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In many of our derivations or in differential equations we come across the terms Jacobian or Wronskian. For example, to check the linear independence of solutions of differential equations, we ensure that the Wronskian is non zero. What role do these play? What do they actually account for?

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Here is the difference between the two concepts:

The Jacobian is an $m\times n$ matrix and it consists of first-order derivatives of all the variables of a given function $f$. The Jacobian matrix is an $m\times n$ matrix that gives the best linear approximation of $f$ near the point $x\in \mathbb{R}^n$. If we have a square matrix, then $f:\mathbb{R}^n\to\mathbb{R}^n$ and the Jacobian tells us that $f$ is invertible if the Jacobian at a point is non-zero.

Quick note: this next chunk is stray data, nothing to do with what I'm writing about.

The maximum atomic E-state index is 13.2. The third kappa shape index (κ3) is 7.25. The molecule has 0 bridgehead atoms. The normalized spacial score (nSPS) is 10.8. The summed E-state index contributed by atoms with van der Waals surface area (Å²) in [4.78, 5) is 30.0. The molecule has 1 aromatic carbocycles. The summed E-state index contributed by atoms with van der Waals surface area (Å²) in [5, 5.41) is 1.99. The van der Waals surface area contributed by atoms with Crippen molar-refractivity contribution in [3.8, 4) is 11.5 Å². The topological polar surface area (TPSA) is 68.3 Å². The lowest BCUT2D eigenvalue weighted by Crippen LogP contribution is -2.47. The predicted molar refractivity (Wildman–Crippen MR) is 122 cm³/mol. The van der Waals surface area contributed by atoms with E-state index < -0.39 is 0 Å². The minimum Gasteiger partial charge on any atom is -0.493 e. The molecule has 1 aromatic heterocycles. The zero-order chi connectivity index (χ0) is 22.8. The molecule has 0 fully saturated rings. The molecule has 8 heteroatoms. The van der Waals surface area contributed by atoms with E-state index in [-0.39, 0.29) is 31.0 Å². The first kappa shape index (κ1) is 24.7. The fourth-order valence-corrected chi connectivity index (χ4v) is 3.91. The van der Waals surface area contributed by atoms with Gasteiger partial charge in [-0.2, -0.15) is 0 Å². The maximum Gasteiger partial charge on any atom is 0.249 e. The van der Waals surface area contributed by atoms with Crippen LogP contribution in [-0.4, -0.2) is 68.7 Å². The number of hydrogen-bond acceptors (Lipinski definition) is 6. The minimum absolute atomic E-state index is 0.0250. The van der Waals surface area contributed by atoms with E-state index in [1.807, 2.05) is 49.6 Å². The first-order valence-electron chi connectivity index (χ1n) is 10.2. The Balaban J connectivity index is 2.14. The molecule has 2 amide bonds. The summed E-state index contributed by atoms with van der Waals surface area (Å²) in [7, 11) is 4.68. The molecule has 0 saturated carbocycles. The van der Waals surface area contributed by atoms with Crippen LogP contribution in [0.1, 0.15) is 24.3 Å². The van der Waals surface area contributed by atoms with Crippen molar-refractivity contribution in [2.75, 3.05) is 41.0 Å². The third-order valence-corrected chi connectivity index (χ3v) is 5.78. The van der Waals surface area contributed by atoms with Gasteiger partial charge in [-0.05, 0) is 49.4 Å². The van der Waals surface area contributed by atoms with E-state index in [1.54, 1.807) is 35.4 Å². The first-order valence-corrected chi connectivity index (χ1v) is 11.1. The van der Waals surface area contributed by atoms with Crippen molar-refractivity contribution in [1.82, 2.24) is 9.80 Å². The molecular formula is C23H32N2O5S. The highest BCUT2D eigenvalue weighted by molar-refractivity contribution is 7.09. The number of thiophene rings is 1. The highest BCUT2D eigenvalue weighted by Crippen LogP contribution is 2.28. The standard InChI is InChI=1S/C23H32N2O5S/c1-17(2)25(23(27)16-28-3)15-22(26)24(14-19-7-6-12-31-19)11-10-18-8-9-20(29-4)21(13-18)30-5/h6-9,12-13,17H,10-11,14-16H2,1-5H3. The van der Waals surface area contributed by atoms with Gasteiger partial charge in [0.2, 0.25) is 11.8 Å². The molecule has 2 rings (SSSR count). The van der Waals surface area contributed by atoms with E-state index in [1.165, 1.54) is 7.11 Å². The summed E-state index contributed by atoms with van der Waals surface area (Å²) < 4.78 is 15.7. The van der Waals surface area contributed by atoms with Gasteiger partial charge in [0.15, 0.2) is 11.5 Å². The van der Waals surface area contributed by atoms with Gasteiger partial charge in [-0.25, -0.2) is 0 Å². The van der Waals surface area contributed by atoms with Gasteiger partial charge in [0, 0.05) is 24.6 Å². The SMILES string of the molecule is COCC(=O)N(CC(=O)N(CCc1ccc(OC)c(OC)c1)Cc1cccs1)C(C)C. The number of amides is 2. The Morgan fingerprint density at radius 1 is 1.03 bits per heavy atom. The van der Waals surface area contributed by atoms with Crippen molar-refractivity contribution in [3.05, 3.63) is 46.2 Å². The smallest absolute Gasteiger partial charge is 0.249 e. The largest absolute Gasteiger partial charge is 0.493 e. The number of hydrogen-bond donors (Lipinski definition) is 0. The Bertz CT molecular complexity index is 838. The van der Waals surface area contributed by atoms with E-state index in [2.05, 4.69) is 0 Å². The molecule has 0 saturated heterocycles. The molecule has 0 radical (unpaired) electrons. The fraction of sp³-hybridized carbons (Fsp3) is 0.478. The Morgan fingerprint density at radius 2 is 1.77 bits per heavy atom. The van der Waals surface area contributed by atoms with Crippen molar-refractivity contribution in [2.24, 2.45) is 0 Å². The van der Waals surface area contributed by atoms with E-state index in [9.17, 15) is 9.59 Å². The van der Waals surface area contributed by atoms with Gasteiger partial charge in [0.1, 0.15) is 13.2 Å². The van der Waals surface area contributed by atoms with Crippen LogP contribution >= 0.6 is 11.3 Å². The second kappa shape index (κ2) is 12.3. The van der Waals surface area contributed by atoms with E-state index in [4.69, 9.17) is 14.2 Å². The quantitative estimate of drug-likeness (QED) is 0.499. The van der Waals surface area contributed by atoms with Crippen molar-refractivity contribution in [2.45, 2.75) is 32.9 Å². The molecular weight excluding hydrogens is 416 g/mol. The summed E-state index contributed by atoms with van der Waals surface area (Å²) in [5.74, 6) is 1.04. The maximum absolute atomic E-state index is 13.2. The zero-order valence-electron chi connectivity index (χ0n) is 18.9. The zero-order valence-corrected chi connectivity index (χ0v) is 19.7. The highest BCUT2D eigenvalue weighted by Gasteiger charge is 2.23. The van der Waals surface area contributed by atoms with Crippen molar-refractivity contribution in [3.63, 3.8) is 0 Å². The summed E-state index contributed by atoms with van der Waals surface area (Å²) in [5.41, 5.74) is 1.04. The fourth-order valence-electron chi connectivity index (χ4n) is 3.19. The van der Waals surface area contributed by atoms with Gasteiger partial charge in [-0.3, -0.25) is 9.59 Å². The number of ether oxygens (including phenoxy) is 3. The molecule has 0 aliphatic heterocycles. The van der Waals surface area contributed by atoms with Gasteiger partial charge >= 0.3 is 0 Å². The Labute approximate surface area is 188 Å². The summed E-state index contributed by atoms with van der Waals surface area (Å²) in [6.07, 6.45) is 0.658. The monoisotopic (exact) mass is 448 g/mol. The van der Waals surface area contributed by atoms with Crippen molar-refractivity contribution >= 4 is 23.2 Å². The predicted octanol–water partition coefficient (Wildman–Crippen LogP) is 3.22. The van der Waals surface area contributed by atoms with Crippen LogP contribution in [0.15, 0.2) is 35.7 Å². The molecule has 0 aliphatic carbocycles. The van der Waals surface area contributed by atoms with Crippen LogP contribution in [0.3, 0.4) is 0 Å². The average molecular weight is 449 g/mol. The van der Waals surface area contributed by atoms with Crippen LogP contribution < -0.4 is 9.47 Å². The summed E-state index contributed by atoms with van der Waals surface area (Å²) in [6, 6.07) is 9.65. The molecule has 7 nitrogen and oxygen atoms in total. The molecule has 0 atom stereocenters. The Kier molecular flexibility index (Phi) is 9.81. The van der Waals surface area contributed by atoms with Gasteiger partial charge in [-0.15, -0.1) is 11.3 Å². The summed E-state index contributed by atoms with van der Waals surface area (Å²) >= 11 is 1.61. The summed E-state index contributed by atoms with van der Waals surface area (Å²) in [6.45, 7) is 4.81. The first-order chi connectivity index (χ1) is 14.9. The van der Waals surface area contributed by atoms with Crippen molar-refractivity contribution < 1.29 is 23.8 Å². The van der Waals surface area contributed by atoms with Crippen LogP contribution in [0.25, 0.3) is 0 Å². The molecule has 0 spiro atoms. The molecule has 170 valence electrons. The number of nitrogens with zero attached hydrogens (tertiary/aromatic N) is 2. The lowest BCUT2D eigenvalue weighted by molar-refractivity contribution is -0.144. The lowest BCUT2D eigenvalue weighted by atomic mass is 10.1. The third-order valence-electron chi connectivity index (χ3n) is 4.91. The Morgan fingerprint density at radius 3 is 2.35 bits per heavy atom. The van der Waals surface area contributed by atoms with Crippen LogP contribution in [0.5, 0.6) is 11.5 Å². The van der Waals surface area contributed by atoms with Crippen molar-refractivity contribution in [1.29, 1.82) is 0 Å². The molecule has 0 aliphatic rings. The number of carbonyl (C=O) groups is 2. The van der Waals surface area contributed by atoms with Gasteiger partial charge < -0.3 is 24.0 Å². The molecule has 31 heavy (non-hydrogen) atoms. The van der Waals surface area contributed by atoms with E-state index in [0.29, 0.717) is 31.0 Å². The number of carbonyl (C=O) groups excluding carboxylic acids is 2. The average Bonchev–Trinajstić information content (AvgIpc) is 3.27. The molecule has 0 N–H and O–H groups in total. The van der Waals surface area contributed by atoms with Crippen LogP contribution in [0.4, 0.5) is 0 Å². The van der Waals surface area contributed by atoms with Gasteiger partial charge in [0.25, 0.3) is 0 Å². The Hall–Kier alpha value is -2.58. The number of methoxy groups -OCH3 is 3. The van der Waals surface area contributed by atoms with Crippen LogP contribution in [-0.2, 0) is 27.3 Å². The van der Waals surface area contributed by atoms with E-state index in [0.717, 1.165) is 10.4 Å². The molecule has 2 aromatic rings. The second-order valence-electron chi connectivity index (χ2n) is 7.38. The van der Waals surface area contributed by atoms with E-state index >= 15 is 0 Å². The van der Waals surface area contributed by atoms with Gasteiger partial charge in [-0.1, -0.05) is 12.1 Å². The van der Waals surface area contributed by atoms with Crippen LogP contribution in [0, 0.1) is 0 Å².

On the other hand, the Wronskian is used to show that a set of solutions are linearly independent, as long as the Wronskian does not vanish. For functions $f_1,...,f_n$ the Wronskian is the determinant of an $n\times n$ matrix defined on an interval $x\in I$. Unlike the Jacobian, it includes higher derivatives than the first derivatives (here, we must have $(n-1)^{\text{th}}$ derivatives).

*See Wikipedia for more details.

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  • $\begingroup$ Wronskian is not a matrix. $\endgroup$ – Artem Jul 15 '15 at 2:40
  • $\begingroup$ Since there was no reaction to my comment -1. The answer is full with mild and severe mistakes. $\endgroup$ – Artem Jul 16 '15 at 3:01
  • $\begingroup$ Sorry for not replying. I've been busy. The Wronskian is the determinant of the matrix. $\endgroup$ – user230715 Jul 16 '15 at 8:21

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